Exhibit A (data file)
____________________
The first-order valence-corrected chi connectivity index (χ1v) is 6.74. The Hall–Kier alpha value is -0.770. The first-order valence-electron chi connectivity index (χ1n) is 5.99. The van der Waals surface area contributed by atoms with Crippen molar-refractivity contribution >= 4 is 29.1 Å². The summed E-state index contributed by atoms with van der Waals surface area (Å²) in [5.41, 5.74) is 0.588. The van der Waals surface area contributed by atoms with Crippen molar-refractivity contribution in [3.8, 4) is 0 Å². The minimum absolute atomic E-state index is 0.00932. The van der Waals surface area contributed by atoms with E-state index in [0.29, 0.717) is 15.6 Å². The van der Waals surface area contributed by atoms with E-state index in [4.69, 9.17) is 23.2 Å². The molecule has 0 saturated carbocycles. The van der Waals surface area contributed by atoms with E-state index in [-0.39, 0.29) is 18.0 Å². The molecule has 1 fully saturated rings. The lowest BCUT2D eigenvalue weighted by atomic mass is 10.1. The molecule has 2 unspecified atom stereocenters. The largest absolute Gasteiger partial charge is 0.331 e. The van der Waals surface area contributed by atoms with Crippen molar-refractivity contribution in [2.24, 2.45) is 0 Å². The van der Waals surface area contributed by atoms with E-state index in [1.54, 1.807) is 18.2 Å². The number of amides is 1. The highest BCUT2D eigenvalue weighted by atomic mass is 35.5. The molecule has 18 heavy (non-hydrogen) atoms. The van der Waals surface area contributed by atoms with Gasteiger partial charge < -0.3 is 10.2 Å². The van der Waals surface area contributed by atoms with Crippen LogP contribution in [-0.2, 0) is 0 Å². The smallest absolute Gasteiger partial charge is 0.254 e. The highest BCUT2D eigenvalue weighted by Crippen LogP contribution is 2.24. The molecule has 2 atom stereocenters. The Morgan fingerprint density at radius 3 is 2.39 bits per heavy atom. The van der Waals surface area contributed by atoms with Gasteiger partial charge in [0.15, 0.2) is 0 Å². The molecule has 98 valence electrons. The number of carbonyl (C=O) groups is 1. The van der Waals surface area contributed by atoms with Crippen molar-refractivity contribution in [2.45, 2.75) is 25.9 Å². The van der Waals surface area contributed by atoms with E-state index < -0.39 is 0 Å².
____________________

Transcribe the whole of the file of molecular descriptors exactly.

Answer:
The first-order valence-corrected chi connectivity index (χ1v) is 6.74. The Hall–Kier alpha value is -0.770. The first-order valence-electron chi connectivity index (χ1n) is 5.99. The van der Waals surface area contributed by atoms with Crippen molar-refractivity contribution >= 4 is 29.1 Å². The summed E-state index contributed by atoms with van der Waals surface area (Å²) in [5.41, 5.74) is 0.588. The van der Waals surface area contributed by atoms with Crippen molar-refractivity contribution in [3.8, 4) is 0 Å². The minimum absolute atomic E-state index is 0.00932. The van der Waals surface area contributed by atoms with E-state index in [0.29, 0.717) is 15.6 Å². The van der Waals surface area contributed by atoms with E-state index in [4.69, 9.17) is 23.2 Å². The molecule has 0 saturated carbocycles. The van der Waals surface area contributed by atoms with E-state index in [-0.39, 0.29) is 18.0 Å². The molecule has 1 fully saturated rings. The lowest BCUT2D eigenvalue weighted by atomic mass is 10.1. The molecule has 2 unspecified atom stereocenters. The largest absolute Gasteiger partial charge is 0.331 e. The van der Waals surface area contributed by atoms with Crippen molar-refractivity contribution in [2.24, 2.45) is 0 Å². The van der Waals surface area contributed by atoms with E-state index in [1.54, 1.807) is 18.2 Å². The number of amides is 1. The highest BCUT2D eigenvalue weighted by atomic mass is 35.5. The molecule has 18 heavy (non-hydrogen) atoms. The van der Waals surface area contributed by atoms with Gasteiger partial charge < -0.3 is 10.2 Å². The van der Waals surface area contributed by atoms with Crippen LogP contribution in [-0.2, 0) is 0 Å². The smallest absolute Gasteiger partial charge is 0.254 e. The highest BCUT2D eigenvalue weighted by Crippen LogP contribution is 2.24. The molecule has 2 atom stereocenters. The Morgan fingerprint density at radius 3 is 2.39 bits per heavy atom. The van der Waals surface area contributed by atoms with Gasteiger partial charge in [0.15, 0.2) is 0 Å². The molecule has 98 valence electrons. The number of carbonyl (C=O) groups is 1. The van der Waals surface area contributed by atoms with Crippen molar-refractivity contribution in [2.45, 2.75) is 25.9 Å². The van der Waals surface area contributed by atoms with E-state index < -0.39 is 0 Å².